Is Long Distance the New “Normal” For 21st Century Love?

I’m a recent college grad, which means I think about the future basically non-stop. I think about what I want my next job to be, where I want it to be, etc. But with those choices come some other huge factors. Namely the fact that now I live with my boyfriend, and if I get another job I need to be prepared to do long distance.  Look, I am the queen of “Long Distance Is Good and Makes You Stronger”, but I am also the first to admit that it would be hard to get excited about going from ”We Live Together!” to “See You Next Month!” even if it’s for a great opportunity. I was talking about my dilemma with a friend who’s currently trying to make a relationship-type thing work with a guy who lives in London. My friend made an interesting point:

“These days, I think most couples have to do long distance for at least a portion of their relationship,” she said to me.

You know what? She’s right. When I think about most of the couples I know, especially the ones who are now engaged or married, they spent at least a portion of their relationship doing distance.

I think this is because A.) It’s difficult to get one job, let alone two jobs in the same city. More importantly B.) Both partners are career-focused and willing to make sacrifices to launch a career. I think that’s great. Does it make things more difficult? Yes. Does it make things more awesome for each partner as an individual? Definitely!

So is long distance the new “normal”? Do you need to be prepared to do long distance, especially when you’re low on the job food chain and trying to get a career off the ground? I say yes to both, and I don’t think that’s bad. I wrote this article about why long distance can be a good thing, and I firmly believe it. Long distance can make you appreciate your significant other more, and it forces you to recognize what parts of the relationship work and don’t work.

Look, I’m not trying to give a history lesson here. I’ll be honest with you, I memorized everything for the AP U.S. History exam and then forgot it after the test was over. With that said, I think long distance as a normal part of a relationship’s life cycle is a phenomenon associated with our generation. If you think back to our grandparents generation, it was normal for the man to have the career and the woman to raise the kids. Therefore, no long distance needed. You just followed your husband wherever his career took him. This arrangement was even considered normal when our parents were starting families. My mom stopped working when I was born and didn’t start working again until I was in middle school.  But things are different now. Now more than ever, young women are encouraged to focus on building a career and a relationship at the same time. So, girl power! And other fun, Spice Girls things! Yeah, it may mean you have to do long distance because you’re balancing your career with your partner’s. I think it’s worth it.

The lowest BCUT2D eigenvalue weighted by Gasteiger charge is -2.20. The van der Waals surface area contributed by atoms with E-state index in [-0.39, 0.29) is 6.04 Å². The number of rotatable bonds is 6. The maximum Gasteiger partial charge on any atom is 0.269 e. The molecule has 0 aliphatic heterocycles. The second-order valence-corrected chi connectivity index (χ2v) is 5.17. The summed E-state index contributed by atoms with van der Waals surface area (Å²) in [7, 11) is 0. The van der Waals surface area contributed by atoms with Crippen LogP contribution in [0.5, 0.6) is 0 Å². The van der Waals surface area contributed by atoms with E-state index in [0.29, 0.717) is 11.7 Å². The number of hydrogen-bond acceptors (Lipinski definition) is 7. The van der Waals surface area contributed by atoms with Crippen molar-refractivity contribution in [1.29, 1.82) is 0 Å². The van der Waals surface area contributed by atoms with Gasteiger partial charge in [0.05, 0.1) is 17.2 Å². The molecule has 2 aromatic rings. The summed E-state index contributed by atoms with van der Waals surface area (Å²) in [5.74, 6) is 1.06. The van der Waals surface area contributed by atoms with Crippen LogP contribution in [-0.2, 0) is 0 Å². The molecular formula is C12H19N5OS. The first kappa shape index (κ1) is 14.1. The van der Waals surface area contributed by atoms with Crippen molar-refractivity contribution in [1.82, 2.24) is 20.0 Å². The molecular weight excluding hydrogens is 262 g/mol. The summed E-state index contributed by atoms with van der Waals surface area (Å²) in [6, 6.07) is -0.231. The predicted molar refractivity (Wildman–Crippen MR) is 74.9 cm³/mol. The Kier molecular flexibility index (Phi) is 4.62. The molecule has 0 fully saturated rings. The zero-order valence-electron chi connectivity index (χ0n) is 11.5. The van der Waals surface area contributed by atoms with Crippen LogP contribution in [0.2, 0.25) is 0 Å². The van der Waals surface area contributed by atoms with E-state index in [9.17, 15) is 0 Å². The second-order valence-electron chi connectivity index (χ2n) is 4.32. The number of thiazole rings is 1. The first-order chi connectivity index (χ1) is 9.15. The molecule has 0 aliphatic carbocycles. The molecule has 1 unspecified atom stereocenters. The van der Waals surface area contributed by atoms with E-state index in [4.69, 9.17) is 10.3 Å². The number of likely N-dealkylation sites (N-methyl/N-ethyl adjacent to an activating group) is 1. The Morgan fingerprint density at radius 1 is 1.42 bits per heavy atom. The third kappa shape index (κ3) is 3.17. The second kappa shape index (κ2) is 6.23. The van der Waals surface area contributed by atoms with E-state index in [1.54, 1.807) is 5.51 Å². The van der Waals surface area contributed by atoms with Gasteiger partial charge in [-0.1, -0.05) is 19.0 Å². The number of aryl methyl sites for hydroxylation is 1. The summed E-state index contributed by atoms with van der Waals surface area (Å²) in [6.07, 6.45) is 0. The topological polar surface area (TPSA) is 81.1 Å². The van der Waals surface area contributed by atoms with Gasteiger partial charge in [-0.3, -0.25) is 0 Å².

While you’re pursuing that amazing career, just remember this: you need to keep giving your relationship the love and attention it needs to survive.  This applies to any type of relationship, no matter how near/far you live from each other. I know sometimes I get so caught up in my work that I take my relationship for granted.

Are you prepared to have to do long distance at some point? How do you balance a career and a relationship?

Let me know what you think! Find me on Twitter @lifewithlauren1 or at Life with Lauren.

Photo found on http://observando.net/page/2

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About the Author,

Proud Syracuse University alum. I work in radio by day, but at night I run my blog "Life with Lauren"( http://lifewithlauren.com/). I'm also a freelance writer and contribute to other terrific blogs (such as the one you're reading right now). I've been dating a great guy for three years. Our relationship started right as I was leaving to study abroad in London for a semester, so I write a lot about long-distance relationships. Find me on Twitter: @lifewithlauren1. Thanks for reading!